FRANKFORT, Ky. – The Kentucky Board of Education today approved the implementation of the Kentucky Environmental Literacy Plan (KELP) by the Kentucky Department of Education (KDE). The plan’s objective is to ensure that Kentucky students are educated about the environment when they graduate from high school.
The plan was developed by the KELP Task Force, which includes a diverse group of educators and other key stakeholders appointed by Kentucky Education Commissioner Terry Holliday. Environmental literacy is defined by the KELP Task Force as “the ability to recognize the components of healthy natural and man-made systems and the actions necessary to maintain, restore or improve them.”
Kentucky First Lady Jane Beshear applauded the approval of plan. “The Kentucky Environmental Literacy Plan uniquely promotes energy efficiency, sustainability and environmental preservation through valuable classroom learning,” said Mrs. Beshear. “Providing students with a strong foundation in environmental knowledge and practices today will benefit the overall environmental quality of the Commonwealth for future generations.”
Kentucky Education and Workforce Development Cabinet Secretary Joseph U. Meyer, said, “Innovative approaches are essential to helping Kentucky meet our goals of workforce development and college preparedness. Implementing this plan will help our students develop important collaboration, teamwork and problem-solving skills in the context of real world concerns that we face in Kentucky.”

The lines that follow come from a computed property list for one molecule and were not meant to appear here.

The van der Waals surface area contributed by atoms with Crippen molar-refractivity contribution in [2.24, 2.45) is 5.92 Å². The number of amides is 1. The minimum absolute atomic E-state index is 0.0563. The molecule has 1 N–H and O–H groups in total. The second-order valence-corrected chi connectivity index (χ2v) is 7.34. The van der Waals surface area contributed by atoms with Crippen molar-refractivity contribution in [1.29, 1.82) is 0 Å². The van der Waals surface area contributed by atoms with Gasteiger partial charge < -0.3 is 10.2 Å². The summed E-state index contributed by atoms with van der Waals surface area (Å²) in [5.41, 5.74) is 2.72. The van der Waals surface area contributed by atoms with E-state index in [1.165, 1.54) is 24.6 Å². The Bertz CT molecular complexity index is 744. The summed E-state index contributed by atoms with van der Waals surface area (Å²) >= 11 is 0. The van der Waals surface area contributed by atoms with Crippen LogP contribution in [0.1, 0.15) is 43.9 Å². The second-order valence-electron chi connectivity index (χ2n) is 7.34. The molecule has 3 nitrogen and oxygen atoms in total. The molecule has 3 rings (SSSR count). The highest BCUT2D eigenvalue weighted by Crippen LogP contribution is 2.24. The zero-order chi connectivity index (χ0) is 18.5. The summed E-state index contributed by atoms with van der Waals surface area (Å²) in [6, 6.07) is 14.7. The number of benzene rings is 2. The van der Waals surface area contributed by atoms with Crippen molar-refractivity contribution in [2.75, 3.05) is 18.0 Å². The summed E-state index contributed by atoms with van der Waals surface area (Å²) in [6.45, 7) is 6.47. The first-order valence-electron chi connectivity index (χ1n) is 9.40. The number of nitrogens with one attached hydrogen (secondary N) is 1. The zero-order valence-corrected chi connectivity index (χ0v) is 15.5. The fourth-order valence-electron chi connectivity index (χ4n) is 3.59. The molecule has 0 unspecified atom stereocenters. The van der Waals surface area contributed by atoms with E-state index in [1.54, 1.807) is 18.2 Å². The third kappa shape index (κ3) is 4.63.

Felicia Smith, KELP Task Force co-chair and associate commissioner for KDE, said that the plan will help students reach proficiency in all subject areas, including science, technology, engineering and mathematics (STEM). “The Kentucky Environmental Literacy Plan is ambitious, but achievable as a means for reaching core competencies in STEM education and across the curriculum,” she said.
Research demonstrates that using the environment as a framework for study across academic disciplines, including math, language arts, science and social studies promotes academic achievement. In addition, this type of instruction positively impacts cognitive development, child health, workforce development and a healthy environment, said Kentucky Environmental Education Council (KEEC) Executive Director Elizabeth Schmitz. The agency is in the Education and Workforce Development Cabinet.
“Among other benefits, studies show that student motivation increases when environment-based education is incorporated into schools, as measured by increased attendance, decreased tardiness and fewer discipline referrals,” said Schmitz. “This occurs at the same time that standardized test scores improve, especially in language arts. The marked improvement in language arts shows the truly interdisciplinary nature of environmental education.”
Dr. Melinda Wilder, KELP Task Force co-chair and director of Natural Areas at Eastern Kentucky University, said, “Taking our students outside, for even 15 minutes, to write an essay about something that they can see and touch – for example, a tree – gives students experiences that help them include vivid, real life details in their descriptions. That same tree can be used to learn math – calculating the tree height, circumference, and board feet, for example. It can also be used to teach about scientific concepts, social studies and history.”
The KELP Task Force also was co-chaired by Billy Bennett, director of the Center for Environmental Education at EKU.
Development of KELP was funded by the Kentucky Environmental Education Council using America Recovery and Reinvestment Act (ARRA) money. The next phase of the KELP is to develop an Implementation Plan as directed by the Board of Education. This effort will be led by the KELP co-chairs and an Implementation Advisory Team named by Commissioner Holliday. The Implementation Plan will be completed in spring of 2012.
The Kentucky Environmental Literacy Plan can be viewed on the KEEC website at http://www.keec.ky.gov.